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What do mental health OTs do?

In healthcare, Occupational Therapy is commonly misunderstood, so trust us when we say it is even less understood in a mental health setting. However it is important to be informed and understand the difference between physical and mental health OT roles and how each can provide the care for you or a loved one.

Occupational therapy generally

The word “occupation” is used to describe all the everyday things we do in our life roles as well as the things we do to be who we are (hint: it does not mean employment!). Occupational Therapists work with people who experience health conditions, injuries or disabilities and support them to participate in everyday occupations such as:

– “self-care” activities including showering, dressing, preparing food;

– “productive” activities like education, work, volunteering; and;

-“leisure/social” activities, such as being part of a group, participating in a hobby, or being part of a friendship group.

Occupational therapy in mental health 

OTs working in a mental health setting work collaboratively with clients to help them achieve their goals alongside or in spite of a mental illness. Mental health diagnoses often impact mood or our thinking skills, which can often have important implications for our “functioning” and overall quality of life. Therefore, OTs consider what’s important to each individual (for example, living independently, employment, socialising) and support people to reduce barriers to promote their participation, wellbeing and quality of life.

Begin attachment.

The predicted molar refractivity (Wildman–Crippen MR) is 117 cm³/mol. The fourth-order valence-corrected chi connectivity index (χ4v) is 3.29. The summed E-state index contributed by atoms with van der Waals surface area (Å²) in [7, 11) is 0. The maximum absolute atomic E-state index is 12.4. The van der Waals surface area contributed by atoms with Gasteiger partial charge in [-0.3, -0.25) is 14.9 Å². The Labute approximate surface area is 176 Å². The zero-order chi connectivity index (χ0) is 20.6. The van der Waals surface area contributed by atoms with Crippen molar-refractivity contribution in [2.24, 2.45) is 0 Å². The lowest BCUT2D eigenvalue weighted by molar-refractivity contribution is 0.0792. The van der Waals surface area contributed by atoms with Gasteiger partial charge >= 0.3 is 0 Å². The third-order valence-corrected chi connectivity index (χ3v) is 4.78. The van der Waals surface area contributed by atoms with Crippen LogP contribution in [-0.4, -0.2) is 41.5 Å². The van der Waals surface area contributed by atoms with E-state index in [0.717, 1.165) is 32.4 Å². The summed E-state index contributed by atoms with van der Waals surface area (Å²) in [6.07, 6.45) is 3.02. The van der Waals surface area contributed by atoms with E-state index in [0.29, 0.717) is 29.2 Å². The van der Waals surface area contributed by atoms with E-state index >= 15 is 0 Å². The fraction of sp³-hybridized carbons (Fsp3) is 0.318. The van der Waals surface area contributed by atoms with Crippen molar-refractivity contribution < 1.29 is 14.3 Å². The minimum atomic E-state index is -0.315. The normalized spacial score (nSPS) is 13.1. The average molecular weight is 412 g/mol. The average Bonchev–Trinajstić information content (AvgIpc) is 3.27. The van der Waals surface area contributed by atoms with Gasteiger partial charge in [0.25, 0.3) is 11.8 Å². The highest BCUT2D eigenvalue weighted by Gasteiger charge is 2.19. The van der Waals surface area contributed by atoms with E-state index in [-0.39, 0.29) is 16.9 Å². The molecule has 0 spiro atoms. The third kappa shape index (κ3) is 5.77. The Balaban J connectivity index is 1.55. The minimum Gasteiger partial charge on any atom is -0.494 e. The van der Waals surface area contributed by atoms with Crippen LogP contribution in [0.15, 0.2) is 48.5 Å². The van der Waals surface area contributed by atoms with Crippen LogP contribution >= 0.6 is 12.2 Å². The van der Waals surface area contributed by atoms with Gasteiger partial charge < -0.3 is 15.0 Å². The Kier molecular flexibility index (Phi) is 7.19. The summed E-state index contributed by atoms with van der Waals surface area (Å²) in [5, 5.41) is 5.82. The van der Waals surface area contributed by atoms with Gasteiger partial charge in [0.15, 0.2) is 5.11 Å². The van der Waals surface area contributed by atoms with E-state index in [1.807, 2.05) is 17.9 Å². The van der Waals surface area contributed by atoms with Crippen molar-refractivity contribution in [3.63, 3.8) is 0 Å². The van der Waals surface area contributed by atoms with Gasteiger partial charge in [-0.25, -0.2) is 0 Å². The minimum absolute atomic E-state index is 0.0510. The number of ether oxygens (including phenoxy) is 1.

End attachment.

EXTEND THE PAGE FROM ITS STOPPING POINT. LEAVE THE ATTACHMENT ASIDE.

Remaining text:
Quick example

As a rough example, in a physical setting you may find OTs recommend equipment and home modifications to support a client’s function in their own home. Mental health OTs may complete functional cognition assessments and provide cognitive, sensory, or environmental strategies to support a client in their home.

Why you need to know

Now more than ever, it’s important to understand what Occupational Therapists do, thanks to the introduction of the NDIS. The NDIS places a lot of importance on understanding the “functional” impact of a participant’s disability – which makes perfect sense to us as OTs! However, it sometimes leaves people confused. Participants of the NDIS will be familiar with the requests for “functional assessments”; in this instance, it is an OT you need to see.

We can help

The “services” page on our website provides further information about the specific interventions we offer as mental health OTs at Be Well Occupational Therapy. However, feel free to get in touch or leave a comment if you would like more clarification around the role of OTs in mental health settings and how we can support clients to reach their goals.

Heather Moore

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